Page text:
Prince William and Kate Middleton’s youngest, Princess Charlotte, looked angelic during Sunday’s baptism, wearing a christening gown that reflected eight generations of royal history. The gown was remade in 2004 when the original was deemed too fragile to use and took a team of expert craftspeople, including royal dressmaker Angela Kelly, one month to recreate.
Princess Charlotte’s gown was an exact replica of the beautiful garment worn by Queen Victoria's firstborn, Victoria, Princess Royal, in 1841. Ten years ago, Queen Elizabeth II’s assistant and royal dressmaker Angela Kelly, was tasked with replacing the aging the gown, reported Us Weekly.
Kelly reportedly wanted to ensure that the material used for the dress would match the original as closely as possible. The royal dressmaker enlisted London company Joel & Son Fabrics, which traditionally supplies cloth to the queen and her household. Joel & Son Fabrics worked with a company in Italy to create the Honiton lace lined with white satin material.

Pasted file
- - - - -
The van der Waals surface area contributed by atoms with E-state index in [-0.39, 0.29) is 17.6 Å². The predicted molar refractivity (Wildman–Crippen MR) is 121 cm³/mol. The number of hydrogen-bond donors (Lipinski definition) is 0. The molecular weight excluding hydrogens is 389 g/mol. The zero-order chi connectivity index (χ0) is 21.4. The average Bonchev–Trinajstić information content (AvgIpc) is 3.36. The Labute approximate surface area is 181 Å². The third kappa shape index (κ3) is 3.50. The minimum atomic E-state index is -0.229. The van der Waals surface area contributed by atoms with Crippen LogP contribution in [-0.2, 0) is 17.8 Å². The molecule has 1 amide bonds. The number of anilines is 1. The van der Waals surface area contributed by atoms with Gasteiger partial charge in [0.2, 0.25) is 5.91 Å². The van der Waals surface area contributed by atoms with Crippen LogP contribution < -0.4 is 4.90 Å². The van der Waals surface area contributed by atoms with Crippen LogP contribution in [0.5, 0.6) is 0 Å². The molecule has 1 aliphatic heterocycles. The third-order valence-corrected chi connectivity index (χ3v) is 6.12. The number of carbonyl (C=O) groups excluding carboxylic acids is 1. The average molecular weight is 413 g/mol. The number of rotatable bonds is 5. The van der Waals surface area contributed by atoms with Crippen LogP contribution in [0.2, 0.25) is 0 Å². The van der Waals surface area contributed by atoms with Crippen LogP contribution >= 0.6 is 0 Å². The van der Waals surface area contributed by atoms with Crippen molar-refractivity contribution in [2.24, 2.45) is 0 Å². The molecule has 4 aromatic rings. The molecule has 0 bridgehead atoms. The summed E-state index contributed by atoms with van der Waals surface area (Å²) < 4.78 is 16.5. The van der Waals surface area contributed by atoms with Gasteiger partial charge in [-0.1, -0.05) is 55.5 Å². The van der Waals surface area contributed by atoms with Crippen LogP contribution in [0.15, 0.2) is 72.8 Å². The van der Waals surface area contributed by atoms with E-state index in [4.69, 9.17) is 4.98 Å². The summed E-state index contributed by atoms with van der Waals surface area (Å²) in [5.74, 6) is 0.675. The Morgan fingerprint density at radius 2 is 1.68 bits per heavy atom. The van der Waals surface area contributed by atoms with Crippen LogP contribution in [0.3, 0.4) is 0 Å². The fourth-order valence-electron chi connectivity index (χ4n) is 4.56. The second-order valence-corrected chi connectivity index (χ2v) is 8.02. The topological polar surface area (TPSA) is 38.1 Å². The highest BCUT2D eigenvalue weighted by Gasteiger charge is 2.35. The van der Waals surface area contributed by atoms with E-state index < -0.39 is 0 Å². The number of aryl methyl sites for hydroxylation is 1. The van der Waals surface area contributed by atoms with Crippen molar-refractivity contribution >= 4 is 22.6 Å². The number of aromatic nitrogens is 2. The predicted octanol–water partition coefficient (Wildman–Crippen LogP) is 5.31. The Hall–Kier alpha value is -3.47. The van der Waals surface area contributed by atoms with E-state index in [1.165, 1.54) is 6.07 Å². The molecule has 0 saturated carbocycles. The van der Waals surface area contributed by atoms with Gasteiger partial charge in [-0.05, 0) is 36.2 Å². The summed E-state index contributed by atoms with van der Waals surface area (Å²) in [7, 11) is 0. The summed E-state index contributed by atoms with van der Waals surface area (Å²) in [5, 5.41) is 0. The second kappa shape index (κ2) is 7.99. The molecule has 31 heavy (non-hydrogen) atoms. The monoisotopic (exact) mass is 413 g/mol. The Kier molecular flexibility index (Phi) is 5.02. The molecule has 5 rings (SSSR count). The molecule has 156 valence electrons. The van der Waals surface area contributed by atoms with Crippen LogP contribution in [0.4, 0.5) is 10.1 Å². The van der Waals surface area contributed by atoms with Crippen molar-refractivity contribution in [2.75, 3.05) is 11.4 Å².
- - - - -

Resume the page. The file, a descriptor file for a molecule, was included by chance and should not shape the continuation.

Kelly and a dressmaking colleague then sat for hours over two to three days, to do the painstaking work of sketching out the designs to match the original. An insider told People that the designers wanted to make as exact a copy as possible. "It was made from scratch, from sketching it out, to embroidering the lace on a special silk-based tulle,” the source said. The source further mentioned that the christening gown was recreated in exactly the same way as the original. “Even though there was modern machinery, they had to go back to doing a lot of it by hand so there was a mix between by hand and machinery," the source said.
Once the tulle was completed, Kelly and her team embroidered the christening gown. The royal garment was hand-cut and hand-finished. Since then, the newer version was worn during royal christenings, including that of Prince George in 2013. According to the Telegraph, Princess Charlotte was the fifth baby to wear the recreated version.
The original christening gown was placed in storage, having been worn by 62 babies between 1841 and 2004.